- The Windows 10 April 2018 Update might cause issues with your PC’s mic, speakers, mouse, and various web browsers.
- Windows 10 users may consider delaying installing the April 2018 Update until patches are issued to fix these bugs.
The Windows 10 April 2018 Update has officially begun rolling out and, as is the case with many new software updates, it’s got some bugs.
According to a Wednesday post from WindowsUnited, the latest upgrade to Windows 10 isn’t just glitchy or causing some freezing—it’s disabling critical pieces of hardware on the host machine. While unsupported drivers may be the culprit, the post said, the problems run the gamut from audio/visual to keyboard lag and browser issues.
For starters, the post said, some users are having issues with their microphone not working, and others had their speaker settings completely reset. Users experiencing these issues should check their settings.
SEE: System update policy (Tech Pro Research)
Some delays were also noted for mouse movements and acceleration and when using Alt-Tab. There isn’t a known fix for the mouse issue, the post said, but disabling Notification Assistant may solve the Alt-Tab problem.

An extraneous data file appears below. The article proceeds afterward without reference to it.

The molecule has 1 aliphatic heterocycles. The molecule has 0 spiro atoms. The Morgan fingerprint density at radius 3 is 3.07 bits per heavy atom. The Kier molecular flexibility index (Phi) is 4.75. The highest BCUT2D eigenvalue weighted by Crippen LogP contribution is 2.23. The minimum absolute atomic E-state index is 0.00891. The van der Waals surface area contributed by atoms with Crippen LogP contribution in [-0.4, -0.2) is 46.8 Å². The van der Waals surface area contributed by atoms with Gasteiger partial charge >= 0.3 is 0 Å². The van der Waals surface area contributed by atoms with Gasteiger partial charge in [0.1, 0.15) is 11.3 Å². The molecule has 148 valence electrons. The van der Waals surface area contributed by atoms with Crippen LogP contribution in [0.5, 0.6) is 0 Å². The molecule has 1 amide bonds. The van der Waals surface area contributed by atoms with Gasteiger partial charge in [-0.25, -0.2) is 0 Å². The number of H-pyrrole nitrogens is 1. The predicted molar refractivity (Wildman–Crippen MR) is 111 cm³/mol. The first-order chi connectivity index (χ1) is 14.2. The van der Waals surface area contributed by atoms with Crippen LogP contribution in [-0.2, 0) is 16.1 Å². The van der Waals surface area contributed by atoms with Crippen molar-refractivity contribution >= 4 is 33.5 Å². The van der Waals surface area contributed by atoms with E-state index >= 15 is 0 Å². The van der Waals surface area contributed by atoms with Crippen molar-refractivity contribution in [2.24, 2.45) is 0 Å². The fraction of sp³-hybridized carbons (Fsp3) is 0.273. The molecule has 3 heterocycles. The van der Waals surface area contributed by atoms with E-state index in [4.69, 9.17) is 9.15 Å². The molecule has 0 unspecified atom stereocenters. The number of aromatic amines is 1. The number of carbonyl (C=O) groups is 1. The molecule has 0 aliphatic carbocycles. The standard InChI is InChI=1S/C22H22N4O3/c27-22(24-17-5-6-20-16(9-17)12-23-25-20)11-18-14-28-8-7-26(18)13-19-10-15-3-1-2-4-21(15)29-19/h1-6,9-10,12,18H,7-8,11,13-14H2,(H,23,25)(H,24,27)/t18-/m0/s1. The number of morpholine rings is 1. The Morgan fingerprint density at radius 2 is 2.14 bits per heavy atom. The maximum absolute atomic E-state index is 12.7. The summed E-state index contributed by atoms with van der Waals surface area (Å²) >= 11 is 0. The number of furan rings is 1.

Additionally, issues were noted with report frequency, and some users who never even registered for the Insider program are receiving the message “Windows Insider Program manages this option,” the post said.
For others, Edge won’t start even if it’s reset, context menus are missing from the taskbar, and no active microcode updates are available so far. These issues were reported by WindowsUnited and various internet users, but haven’t been independently confirms by TechRepublic.
Another browser issue was reported by Reddit user TheCuteCat, who wrote that the update caused Google Chrome to freeze completely.
“The ONLY way to gain back control is to make the computer sleep by pressing the power button on my laptop, then reawakening,” TheCuteCat wrote in the post.
While these problems are likely not being experienced by every Windows 10 user who upgraded, they still might be warning sign for Windows admins who are considering updating their company’s machines.